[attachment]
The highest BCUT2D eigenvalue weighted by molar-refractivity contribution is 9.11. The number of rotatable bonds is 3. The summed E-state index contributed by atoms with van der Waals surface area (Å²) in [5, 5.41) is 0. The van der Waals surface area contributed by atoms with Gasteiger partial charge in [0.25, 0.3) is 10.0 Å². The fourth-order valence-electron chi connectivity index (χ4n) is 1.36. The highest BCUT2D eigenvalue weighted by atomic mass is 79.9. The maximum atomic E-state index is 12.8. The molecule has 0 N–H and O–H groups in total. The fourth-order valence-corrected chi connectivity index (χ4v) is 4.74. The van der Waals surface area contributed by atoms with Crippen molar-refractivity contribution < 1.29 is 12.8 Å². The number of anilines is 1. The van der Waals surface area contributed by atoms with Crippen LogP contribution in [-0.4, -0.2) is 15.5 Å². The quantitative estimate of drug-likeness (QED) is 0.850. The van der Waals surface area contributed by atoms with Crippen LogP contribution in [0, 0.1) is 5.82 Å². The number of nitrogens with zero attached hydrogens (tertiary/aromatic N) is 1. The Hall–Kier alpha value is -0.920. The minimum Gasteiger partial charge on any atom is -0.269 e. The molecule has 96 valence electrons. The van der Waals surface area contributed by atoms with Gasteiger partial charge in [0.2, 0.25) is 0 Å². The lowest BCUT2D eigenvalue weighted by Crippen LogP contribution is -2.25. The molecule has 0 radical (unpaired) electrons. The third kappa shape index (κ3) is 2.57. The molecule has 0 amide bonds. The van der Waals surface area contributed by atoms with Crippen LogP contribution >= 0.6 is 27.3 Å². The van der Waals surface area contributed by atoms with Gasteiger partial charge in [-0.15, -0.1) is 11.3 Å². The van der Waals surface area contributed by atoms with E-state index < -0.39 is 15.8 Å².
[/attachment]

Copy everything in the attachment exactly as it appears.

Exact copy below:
The highest BCUT2D eigenvalue weighted by molar-refractivity contribution is 9.11. The number of rotatable bonds is 3. The summed E-state index contributed by atoms with van der Waals surface area (Å²) in [5, 5.41) is 0. The van der Waals surface area contributed by atoms with Gasteiger partial charge in [0.25, 0.3) is 10.0 Å². The fourth-order valence-electron chi connectivity index (χ4n) is 1.36. The highest BCUT2D eigenvalue weighted by atomic mass is 79.9. The maximum atomic E-state index is 12.8. The molecule has 0 N–H and O–H groups in total. The fourth-order valence-corrected chi connectivity index (χ4v) is 4.74. The van der Waals surface area contributed by atoms with Crippen molar-refractivity contribution < 1.29 is 12.8 Å². The number of anilines is 1. The van der Waals surface area contributed by atoms with Crippen LogP contribution in [-0.4, -0.2) is 15.5 Å². The quantitative estimate of drug-likeness (QED) is 0.850. The van der Waals surface area contributed by atoms with Crippen LogP contribution in [0, 0.1) is 5.82 Å². The number of nitrogens with zero attached hydrogens (tertiary/aromatic N) is 1. The Hall–Kier alpha value is -0.920. The minimum Gasteiger partial charge on any atom is -0.269 e. The molecule has 96 valence electrons. The van der Waals surface area contributed by atoms with Gasteiger partial charge in [0.2, 0.25) is 0 Å². The lowest BCUT2D eigenvalue weighted by Crippen LogP contribution is -2.25. The molecule has 0 radical (unpaired) electrons. The third kappa shape index (κ3) is 2.57. The molecule has 0 amide bonds. The van der Waals surface area contributed by atoms with Crippen LogP contribution >= 0.6 is 27.3 Å². The van der Waals surface area contributed by atoms with Gasteiger partial charge in [-0.15, -0.1) is 11.3 Å². The van der Waals surface area contributed by atoms with E-state index < -0.39 is 15.8 Å².